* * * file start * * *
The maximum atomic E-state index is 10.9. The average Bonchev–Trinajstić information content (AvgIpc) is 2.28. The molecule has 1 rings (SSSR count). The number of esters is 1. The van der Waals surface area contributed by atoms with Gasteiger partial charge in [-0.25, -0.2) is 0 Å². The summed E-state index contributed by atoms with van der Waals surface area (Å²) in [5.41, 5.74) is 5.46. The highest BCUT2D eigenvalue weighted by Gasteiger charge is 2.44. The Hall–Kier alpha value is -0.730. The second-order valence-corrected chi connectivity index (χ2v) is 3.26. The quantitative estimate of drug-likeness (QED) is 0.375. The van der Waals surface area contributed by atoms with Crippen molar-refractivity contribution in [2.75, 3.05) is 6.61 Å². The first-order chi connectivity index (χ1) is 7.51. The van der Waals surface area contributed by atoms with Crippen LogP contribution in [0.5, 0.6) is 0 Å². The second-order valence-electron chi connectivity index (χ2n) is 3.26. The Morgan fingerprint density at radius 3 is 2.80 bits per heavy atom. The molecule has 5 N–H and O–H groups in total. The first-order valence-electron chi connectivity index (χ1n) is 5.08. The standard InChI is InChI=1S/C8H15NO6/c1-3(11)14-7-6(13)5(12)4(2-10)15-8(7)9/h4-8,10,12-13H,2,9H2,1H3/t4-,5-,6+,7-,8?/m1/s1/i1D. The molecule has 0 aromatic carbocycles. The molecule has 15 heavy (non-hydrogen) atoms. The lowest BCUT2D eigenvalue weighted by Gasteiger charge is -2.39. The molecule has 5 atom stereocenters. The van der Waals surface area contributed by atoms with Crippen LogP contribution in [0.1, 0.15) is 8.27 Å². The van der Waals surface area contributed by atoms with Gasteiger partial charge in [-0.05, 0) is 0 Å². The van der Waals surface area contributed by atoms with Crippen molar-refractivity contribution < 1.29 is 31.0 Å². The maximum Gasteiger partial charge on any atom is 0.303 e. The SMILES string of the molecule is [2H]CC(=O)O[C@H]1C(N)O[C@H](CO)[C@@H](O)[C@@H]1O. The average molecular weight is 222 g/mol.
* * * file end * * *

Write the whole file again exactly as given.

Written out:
The maximum atomic E-state index is 10.9. The average Bonchev–Trinajstić information content (AvgIpc) is 2.28. The molecule has 1 rings (SSSR count). The number of esters is 1. The van der Waals surface area contributed by atoms with Gasteiger partial charge in [-0.25, -0.2) is 0 Å². The summed E-state index contributed by atoms with van der Waals surface area (Å²) in [5.41, 5.74) is 5.46. The highest BCUT2D eigenvalue weighted by Gasteiger charge is 2.44. The Hall–Kier alpha value is -0.730. The second-order valence-corrected chi connectivity index (χ2v) is 3.26. The quantitative estimate of drug-likeness (QED) is 0.375. The van der Waals surface area contributed by atoms with Crippen molar-refractivity contribution in [2.75, 3.05) is 6.61 Å². The first-order chi connectivity index (χ1) is 7.51. The van der Waals surface area contributed by atoms with Crippen LogP contribution in [0.5, 0.6) is 0 Å². The second-order valence-electron chi connectivity index (χ2n) is 3.26. The Morgan fingerprint density at radius 3 is 2.80 bits per heavy atom. The molecule has 5 N–H and O–H groups in total. The first-order valence-electron chi connectivity index (χ1n) is 5.08. The standard InChI is InChI=1S/C8H15NO6/c1-3(11)14-7-6(13)5(12)4(2-10)15-8(7)9/h4-8,10,12-13H,2,9H2,1H3/t4-,5-,6+,7-,8?/m1/s1/i1D. The molecule has 0 aromatic carbocycles. The molecule has 15 heavy (non-hydrogen) atoms. The lowest BCUT2D eigenvalue weighted by Gasteiger charge is -2.39. The molecule has 5 atom stereocenters. The van der Waals surface area contributed by atoms with Crippen LogP contribution in [0.1, 0.15) is 8.27 Å². The van der Waals surface area contributed by atoms with Gasteiger partial charge in [-0.05, 0) is 0 Å². The van der Waals surface area contributed by atoms with Crippen molar-refractivity contribution < 1.29 is 31.0 Å². The maximum Gasteiger partial charge on any atom is 0.303 e. The SMILES string of the molecule is [2H]CC(=O)O[C@H]1C(N)O[C@H](CO)[C@@H](O)[C@@H]1O. The average molecular weight is 222 g/mol.